By Bruce Haring | Deadline
Thom Bell, who helped to create the soul songs style that became known in the 1960s and 1970s as “The Sound of Philadelphia,” died Thursday in Bellingham, Washington. He was 79 and no cause of death was given.
His lawyer, Michael Silver, confirmed the death.
Bell, along with fellow producers and songwriters Kenny Gamble and Leon Huff, were the forces behind the lush orchestrations that characterized The Sound of Philadelphia. Bell, Gamble, and Huff were known as “The Mighty Three,” working out of a Broad Street building and creating a song factory that dominated the era’s charts and Top 40.
Dyanna Williams, a music journalist and broadcast personality, announced Bell’s death on her social media accounts Thursday afternoon.
“Beloved songwriter arranger, producer Thomas aka Randolph Bell aka Thom Bell, co-architect of The Sound of Philadelphia with Gamble & Huff. Soundtrack to our lives music The Delfonics The Stylistics The Spinners Deniece Williams Dionne Warwick Johnny Mathis has transitioned.”
Producer Nile Rogers also posted to Twitter on Bell’s death.
“#RIPThomBell He is one of the greatest writers and producers of all time. My condolences go out to his family and friends. He was the architect of the relationship between #BernardEdwards & me as we were the band for the group New York City (I’m Doing Fine Now) a Thom Bell smash,” Rogers wrote on Twitter.
Bell was born in in Jamaica in 1943, but moved with his family to West Philadelphia. His mother was a pianist and his father played accordion and Hawaiian lap steel guitar. Bell got his first drum kit at age 4, and studied classical piano.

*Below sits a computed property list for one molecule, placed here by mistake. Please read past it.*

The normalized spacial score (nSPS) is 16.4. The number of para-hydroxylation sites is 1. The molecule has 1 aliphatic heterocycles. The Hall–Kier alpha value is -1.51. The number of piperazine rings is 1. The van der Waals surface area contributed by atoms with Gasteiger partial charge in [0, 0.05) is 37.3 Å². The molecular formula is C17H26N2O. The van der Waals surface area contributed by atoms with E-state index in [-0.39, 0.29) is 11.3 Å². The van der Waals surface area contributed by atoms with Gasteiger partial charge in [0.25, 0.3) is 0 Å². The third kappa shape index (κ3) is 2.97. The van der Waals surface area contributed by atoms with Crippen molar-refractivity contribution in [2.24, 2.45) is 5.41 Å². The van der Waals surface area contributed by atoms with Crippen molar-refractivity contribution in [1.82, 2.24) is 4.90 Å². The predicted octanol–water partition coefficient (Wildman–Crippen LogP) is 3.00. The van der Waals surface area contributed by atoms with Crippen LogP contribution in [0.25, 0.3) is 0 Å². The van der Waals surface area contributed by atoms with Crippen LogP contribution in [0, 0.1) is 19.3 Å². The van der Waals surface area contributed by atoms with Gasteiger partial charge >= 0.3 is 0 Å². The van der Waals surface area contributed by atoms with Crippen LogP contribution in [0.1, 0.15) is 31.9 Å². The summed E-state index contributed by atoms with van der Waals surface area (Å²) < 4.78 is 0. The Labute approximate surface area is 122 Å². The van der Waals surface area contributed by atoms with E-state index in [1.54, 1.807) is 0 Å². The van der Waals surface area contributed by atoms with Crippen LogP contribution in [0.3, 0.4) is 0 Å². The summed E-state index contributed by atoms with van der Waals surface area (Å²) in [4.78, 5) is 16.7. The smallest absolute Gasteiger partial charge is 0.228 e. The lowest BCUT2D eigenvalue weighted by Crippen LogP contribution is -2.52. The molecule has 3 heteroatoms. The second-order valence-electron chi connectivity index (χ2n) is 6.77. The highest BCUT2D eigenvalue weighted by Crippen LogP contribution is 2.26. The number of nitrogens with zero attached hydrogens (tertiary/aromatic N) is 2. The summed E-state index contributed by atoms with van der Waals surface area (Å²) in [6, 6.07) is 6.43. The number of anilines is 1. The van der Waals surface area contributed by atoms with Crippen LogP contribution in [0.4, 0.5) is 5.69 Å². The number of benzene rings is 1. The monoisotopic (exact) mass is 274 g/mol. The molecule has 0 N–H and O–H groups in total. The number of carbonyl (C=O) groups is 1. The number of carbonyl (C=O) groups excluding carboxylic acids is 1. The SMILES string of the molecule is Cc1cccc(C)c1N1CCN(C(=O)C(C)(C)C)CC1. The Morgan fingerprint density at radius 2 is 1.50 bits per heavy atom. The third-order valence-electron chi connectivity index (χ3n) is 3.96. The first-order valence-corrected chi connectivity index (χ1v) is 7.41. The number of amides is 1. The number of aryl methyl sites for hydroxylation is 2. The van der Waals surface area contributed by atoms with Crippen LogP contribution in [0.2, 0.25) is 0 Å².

He met Kenny Gamble at his sister’s home, and soon they were working together in a group called Kenny & the Romeos. When Bell left, he was replaced on piano by Leon Huff.
Bell worked as a staff writer and touring conductor for Chubby Checker, scoring his first production job for the Delfonics in 1968. He helped shape their hits “La La Means I Love You” and “Didn’t I Blow Your Mind.”
That was the start of something special. Bell did the string arrangement for “Back Stabbers,” the 1972 breakthrough hit for the O’Jays on Gamble and Huff’s Philadelphia International Records label.
He later had collaborations with Elton John, Teddy Pendergrass, Deniece Williams, and Johnny Mathis, and worked with Dionne Warwick, Teddy Pendergrass, Lou Rawls, Little Anthony and The Imperials, Dusty Springfield, David Byrne, Joss Stone, and Fatboy Slim.
In 1975, Bell won the Grammy award in the category of “Best Producer of the Year,” the first time that an award was given in that category.
In 1993, Thom received a star on the Philadelphia’s Music Alliance’s Walk of Fame. He later was named to the Songwriters Hall of Fame.
Bell is survived by his wife, Vanessa, and his children, Royal, Troy, Tia, Mark, Cybell, and Christopher. No memorial plans have been announced.